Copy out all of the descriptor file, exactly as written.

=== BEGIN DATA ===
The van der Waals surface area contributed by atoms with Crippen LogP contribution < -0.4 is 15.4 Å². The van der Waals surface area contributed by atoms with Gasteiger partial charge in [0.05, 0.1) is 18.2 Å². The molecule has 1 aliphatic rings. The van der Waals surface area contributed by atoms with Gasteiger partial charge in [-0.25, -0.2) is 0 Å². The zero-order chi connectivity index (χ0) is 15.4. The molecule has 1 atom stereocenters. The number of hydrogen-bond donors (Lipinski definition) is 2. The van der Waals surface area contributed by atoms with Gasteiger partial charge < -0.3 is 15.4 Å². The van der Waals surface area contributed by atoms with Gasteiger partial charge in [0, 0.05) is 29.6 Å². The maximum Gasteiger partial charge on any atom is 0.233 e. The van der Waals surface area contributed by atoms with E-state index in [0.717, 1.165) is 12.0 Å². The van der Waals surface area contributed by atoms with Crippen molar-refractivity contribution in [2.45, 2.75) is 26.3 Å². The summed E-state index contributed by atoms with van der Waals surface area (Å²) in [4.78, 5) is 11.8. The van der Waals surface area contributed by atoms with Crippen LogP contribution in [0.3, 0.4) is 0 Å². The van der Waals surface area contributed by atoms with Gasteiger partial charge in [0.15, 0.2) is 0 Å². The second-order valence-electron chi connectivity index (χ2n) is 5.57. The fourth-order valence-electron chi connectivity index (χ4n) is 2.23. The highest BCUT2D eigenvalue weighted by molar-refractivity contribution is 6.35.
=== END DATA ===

The van der Waals surface area contributed by atoms with Crippen LogP contribution < -0.4 is 15.4 Å². The van der Waals surface area contributed by atoms with Gasteiger partial charge in [0.05, 0.1) is 18.2 Å². The molecule has 1 aliphatic rings. The van der Waals surface area contributed by atoms with Gasteiger partial charge in [-0.25, -0.2) is 0 Å². The zero-order chi connectivity index (χ0) is 15.4. The molecule has 1 atom stereocenters. The number of hydrogen-bond donors (Lipinski definition) is 2. The van der Waals surface area contributed by atoms with Gasteiger partial charge < -0.3 is 15.4 Å². The van der Waals surface area contributed by atoms with Gasteiger partial charge in [0, 0.05) is 29.6 Å². The maximum Gasteiger partial charge on any atom is 0.233 e. The van der Waals surface area contributed by atoms with E-state index in [0.717, 1.165) is 12.0 Å². The van der Waals surface area contributed by atoms with Crippen molar-refractivity contribution in [2.45, 2.75) is 26.3 Å². The summed E-state index contributed by atoms with van der Waals surface area (Å²) in [4.78, 5) is 11.8. The van der Waals surface area contributed by atoms with Crippen LogP contribution in [0.3, 0.4) is 0 Å². The van der Waals surface area contributed by atoms with Gasteiger partial charge in [0.15, 0.2) is 0 Å². The second-order valence-electron chi connectivity index (χ2n) is 5.57. The fourth-order valence-electron chi connectivity index (χ4n) is 2.23. The highest BCUT2D eigenvalue weighted by molar-refractivity contribution is 6.35.